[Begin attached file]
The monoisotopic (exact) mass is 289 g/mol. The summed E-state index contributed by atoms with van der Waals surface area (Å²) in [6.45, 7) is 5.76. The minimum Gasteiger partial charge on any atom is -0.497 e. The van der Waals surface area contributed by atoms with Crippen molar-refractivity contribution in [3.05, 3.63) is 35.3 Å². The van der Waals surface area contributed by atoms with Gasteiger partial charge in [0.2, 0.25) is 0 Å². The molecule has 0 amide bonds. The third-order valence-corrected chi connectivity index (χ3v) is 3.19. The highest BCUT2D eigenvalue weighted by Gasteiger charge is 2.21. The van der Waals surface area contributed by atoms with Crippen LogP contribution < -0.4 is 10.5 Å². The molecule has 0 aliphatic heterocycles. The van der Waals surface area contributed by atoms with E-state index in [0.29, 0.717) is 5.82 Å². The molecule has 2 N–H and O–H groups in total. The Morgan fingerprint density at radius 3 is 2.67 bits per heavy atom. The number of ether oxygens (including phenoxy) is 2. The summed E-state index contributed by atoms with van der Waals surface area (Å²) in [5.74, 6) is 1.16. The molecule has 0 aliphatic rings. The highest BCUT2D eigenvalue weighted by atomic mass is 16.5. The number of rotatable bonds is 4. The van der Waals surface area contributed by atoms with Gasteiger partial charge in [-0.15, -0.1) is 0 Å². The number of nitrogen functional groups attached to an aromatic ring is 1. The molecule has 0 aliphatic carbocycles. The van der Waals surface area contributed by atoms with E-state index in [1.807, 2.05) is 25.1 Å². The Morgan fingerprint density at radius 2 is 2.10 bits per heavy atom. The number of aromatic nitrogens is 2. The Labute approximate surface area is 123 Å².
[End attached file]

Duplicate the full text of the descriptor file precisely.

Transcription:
The monoisotopic (exact) mass is 289 g/mol. The summed E-state index contributed by atoms with van der Waals surface area (Å²) in [6.45, 7) is 5.76. The minimum Gasteiger partial charge on any atom is -0.497 e. The van der Waals surface area contributed by atoms with Crippen molar-refractivity contribution in [3.05, 3.63) is 35.3 Å². The van der Waals surface area contributed by atoms with Gasteiger partial charge in [0.2, 0.25) is 0 Å². The molecule has 0 amide bonds. The third-order valence-corrected chi connectivity index (χ3v) is 3.19. The highest BCUT2D eigenvalue weighted by Gasteiger charge is 2.21. The van der Waals surface area contributed by atoms with Crippen LogP contribution < -0.4 is 10.5 Å². The molecule has 0 aliphatic heterocycles. The van der Waals surface area contributed by atoms with E-state index in [0.29, 0.717) is 5.82 Å². The molecule has 2 N–H and O–H groups in total. The Morgan fingerprint density at radius 3 is 2.67 bits per heavy atom. The number of ether oxygens (including phenoxy) is 2. The summed E-state index contributed by atoms with van der Waals surface area (Å²) in [5.74, 6) is 1.16. The molecule has 0 aliphatic rings. The highest BCUT2D eigenvalue weighted by atomic mass is 16.5. The number of rotatable bonds is 4. The van der Waals surface area contributed by atoms with Gasteiger partial charge in [-0.15, -0.1) is 0 Å². The number of nitrogen functional groups attached to an aromatic ring is 1. The molecule has 0 aliphatic carbocycles. The van der Waals surface area contributed by atoms with E-state index in [1.807, 2.05) is 25.1 Å². The Morgan fingerprint density at radius 2 is 2.10 bits per heavy atom. The number of aromatic nitrogens is 2. The Labute approximate surface area is 123 Å².